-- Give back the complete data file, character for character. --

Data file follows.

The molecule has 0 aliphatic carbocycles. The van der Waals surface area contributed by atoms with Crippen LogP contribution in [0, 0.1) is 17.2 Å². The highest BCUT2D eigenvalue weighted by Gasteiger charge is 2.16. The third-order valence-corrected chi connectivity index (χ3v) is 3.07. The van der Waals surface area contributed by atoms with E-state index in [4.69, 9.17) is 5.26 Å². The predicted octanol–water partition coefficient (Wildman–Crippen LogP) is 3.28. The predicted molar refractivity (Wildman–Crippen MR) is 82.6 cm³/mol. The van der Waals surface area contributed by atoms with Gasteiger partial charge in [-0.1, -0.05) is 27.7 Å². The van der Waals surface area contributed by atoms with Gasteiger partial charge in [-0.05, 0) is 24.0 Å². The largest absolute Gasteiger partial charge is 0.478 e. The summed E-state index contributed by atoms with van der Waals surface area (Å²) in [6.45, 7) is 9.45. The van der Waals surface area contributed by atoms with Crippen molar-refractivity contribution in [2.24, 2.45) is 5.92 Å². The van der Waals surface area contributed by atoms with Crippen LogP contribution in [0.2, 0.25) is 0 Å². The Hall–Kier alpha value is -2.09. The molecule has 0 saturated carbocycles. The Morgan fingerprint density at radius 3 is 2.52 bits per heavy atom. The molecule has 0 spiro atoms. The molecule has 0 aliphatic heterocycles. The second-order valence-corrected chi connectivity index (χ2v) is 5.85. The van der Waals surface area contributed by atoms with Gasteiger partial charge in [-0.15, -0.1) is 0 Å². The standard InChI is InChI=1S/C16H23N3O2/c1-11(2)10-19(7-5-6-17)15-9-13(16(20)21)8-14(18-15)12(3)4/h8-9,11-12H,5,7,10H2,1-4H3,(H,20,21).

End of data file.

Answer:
The molecule has 0 aliphatic carbocycles. The van der Waals surface area contributed by atoms with Crippen LogP contribution in [0, 0.1) is 17.2 Å². The highest BCUT2D eigenvalue weighted by Gasteiger charge is 2.16. The third-order valence-corrected chi connectivity index (χ3v) is 3.07. The van der Waals surface area contributed by atoms with E-state index in [4.69, 9.17) is 5.26 Å². The predicted octanol–water partition coefficient (Wildman–Crippen LogP) is 3.28. The predicted molar refractivity (Wildman–Crippen MR) is 82.6 cm³/mol. The van der Waals surface area contributed by atoms with Gasteiger partial charge in [-0.1, -0.05) is 27.7 Å². The van der Waals surface area contributed by atoms with Gasteiger partial charge in [-0.05, 0) is 24.0 Å². The largest absolute Gasteiger partial charge is 0.478 e. The summed E-state index contributed by atoms with van der Waals surface area (Å²) in [6.45, 7) is 9.45. The van der Waals surface area contributed by atoms with Crippen molar-refractivity contribution in [2.24, 2.45) is 5.92 Å². The van der Waals surface area contributed by atoms with Crippen LogP contribution in [0.2, 0.25) is 0 Å². The Hall–Kier alpha value is -2.09. The molecule has 0 saturated carbocycles. The Morgan fingerprint density at radius 3 is 2.52 bits per heavy atom. The molecule has 0 spiro atoms. The molecule has 0 aliphatic heterocycles. The second-order valence-corrected chi connectivity index (χ2v) is 5.85. The van der Waals surface area contributed by atoms with Gasteiger partial charge in [-0.15, -0.1) is 0 Å². The standard InChI is InChI=1S/C16H23N3O2/c1-11(2)10-19(7-5-6-17)15-9-13(16(20)21)8-14(18-15)12(3)4/h8-9,11-12H,5,7,10H2,1-4H3,(H,20,21).